As a foundation for Comparative Aesthetics, we will study the origins and cognitive mechanisms of visual and auditory aesthetics in mate selection. We focus on two well-studied species: humans and ring doves. Our first goal is to adapt existing paradigms from behavioral biology and psychology for comparable experiments with both species. This involves research protocols and behavioral and neurophysiological measures of partner choice and preference. We will test and use these newly adapted methods to find common cross-species aesthetic principles. In particular, we will study audio-visual interaction in the perception of attractiveness of potential mates. Humans and doves complete similar test protocols, while we measure behaviour and attentive processes using eye tracking in humans and high-speed cameras in doves. We will also continue our pioneering work in measuring avian EEG, adding a human comparison. Additionally, the self-report possible in humans will be valuable for a better understanding of basal cognitive processes and aesthetic responses. Our main innovation is to apply established research approaches across the disciplines of psychology and animal behaviour. This is only possible via open, intensive, ongoing dialogue between researchers of both fields and requires new tools to deliver measures of the same underlying behaviour. We envisage that our methods can then be applied to other species, to fulfill our goal of providing paradigms for comparative aesthetics.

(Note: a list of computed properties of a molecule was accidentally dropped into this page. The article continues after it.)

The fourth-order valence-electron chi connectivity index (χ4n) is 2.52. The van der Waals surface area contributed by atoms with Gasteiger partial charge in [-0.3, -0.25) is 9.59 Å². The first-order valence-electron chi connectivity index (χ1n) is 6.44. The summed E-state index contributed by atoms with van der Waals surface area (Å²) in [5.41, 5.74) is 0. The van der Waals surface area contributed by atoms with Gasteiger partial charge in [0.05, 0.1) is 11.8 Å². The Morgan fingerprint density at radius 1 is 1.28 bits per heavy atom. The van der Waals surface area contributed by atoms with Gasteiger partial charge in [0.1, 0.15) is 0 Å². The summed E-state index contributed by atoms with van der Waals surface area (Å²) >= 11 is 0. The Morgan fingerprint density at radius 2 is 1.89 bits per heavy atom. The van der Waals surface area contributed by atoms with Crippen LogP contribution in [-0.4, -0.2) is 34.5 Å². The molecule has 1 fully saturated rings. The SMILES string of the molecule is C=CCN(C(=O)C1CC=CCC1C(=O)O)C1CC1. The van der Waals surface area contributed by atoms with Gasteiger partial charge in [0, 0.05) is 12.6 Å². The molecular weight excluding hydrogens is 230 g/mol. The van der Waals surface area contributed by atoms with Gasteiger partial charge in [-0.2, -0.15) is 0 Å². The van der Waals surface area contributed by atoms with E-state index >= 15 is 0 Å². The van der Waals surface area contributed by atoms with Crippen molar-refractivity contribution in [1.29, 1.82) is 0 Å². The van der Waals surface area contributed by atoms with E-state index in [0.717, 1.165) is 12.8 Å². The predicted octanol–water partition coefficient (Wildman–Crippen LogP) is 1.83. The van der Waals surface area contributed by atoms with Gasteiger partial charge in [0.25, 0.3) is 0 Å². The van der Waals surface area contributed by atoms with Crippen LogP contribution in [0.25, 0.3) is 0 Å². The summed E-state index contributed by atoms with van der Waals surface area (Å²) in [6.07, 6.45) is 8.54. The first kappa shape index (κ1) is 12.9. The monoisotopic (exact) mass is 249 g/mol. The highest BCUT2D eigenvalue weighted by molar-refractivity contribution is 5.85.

Funded by the Vienna Science and technology Fund (WWTF) grant N. CS18-021